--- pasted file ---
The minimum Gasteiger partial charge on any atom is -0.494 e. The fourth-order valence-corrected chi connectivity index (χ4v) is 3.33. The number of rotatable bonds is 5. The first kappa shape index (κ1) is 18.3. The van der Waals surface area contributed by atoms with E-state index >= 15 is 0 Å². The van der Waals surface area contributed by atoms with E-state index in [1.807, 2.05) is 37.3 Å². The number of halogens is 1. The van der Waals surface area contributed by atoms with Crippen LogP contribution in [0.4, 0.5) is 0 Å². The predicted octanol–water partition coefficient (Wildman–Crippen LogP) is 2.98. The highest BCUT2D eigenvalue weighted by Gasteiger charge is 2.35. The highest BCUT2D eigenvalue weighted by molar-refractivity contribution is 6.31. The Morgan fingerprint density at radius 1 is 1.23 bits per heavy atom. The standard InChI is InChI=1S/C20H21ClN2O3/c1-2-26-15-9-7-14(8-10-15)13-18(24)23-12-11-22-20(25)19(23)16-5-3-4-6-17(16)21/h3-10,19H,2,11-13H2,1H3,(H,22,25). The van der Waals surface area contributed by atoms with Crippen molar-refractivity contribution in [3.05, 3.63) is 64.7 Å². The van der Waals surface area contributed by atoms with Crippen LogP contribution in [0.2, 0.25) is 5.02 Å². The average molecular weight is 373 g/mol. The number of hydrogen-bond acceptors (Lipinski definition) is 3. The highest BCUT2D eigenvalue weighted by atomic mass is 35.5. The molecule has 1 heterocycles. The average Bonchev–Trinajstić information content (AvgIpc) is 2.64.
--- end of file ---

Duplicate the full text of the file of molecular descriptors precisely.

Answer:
The minimum Gasteiger partial charge on any atom is -0.494 e. The fourth-order valence-corrected chi connectivity index (χ4v) is 3.33. The number of rotatable bonds is 5. The first kappa shape index (κ1) is 18.3. The van der Waals surface area contributed by atoms with E-state index >= 15 is 0 Å². The van der Waals surface area contributed by atoms with E-state index in [1.807, 2.05) is 37.3 Å². The number of halogens is 1. The van der Waals surface area contributed by atoms with Crippen LogP contribution in [0.4, 0.5) is 0 Å². The predicted octanol–water partition coefficient (Wildman–Crippen LogP) is 2.98. The highest BCUT2D eigenvalue weighted by Gasteiger charge is 2.35. The highest BCUT2D eigenvalue weighted by molar-refractivity contribution is 6.31. The Morgan fingerprint density at radius 1 is 1.23 bits per heavy atom. The standard InChI is InChI=1S/C20H21ClN2O3/c1-2-26-15-9-7-14(8-10-15)13-18(24)23-12-11-22-20(25)19(23)16-5-3-4-6-17(16)21/h3-10,19H,2,11-13H2,1H3,(H,22,25). The van der Waals surface area contributed by atoms with Crippen molar-refractivity contribution in [3.05, 3.63) is 64.7 Å². The van der Waals surface area contributed by atoms with Crippen LogP contribution in [0.2, 0.25) is 5.02 Å². The average molecular weight is 373 g/mol. The number of hydrogen-bond acceptors (Lipinski definition) is 3. The highest BCUT2D eigenvalue weighted by atomic mass is 35.5. The molecule has 1 heterocycles. The average Bonchev–Trinajstić information content (AvgIpc) is 2.64.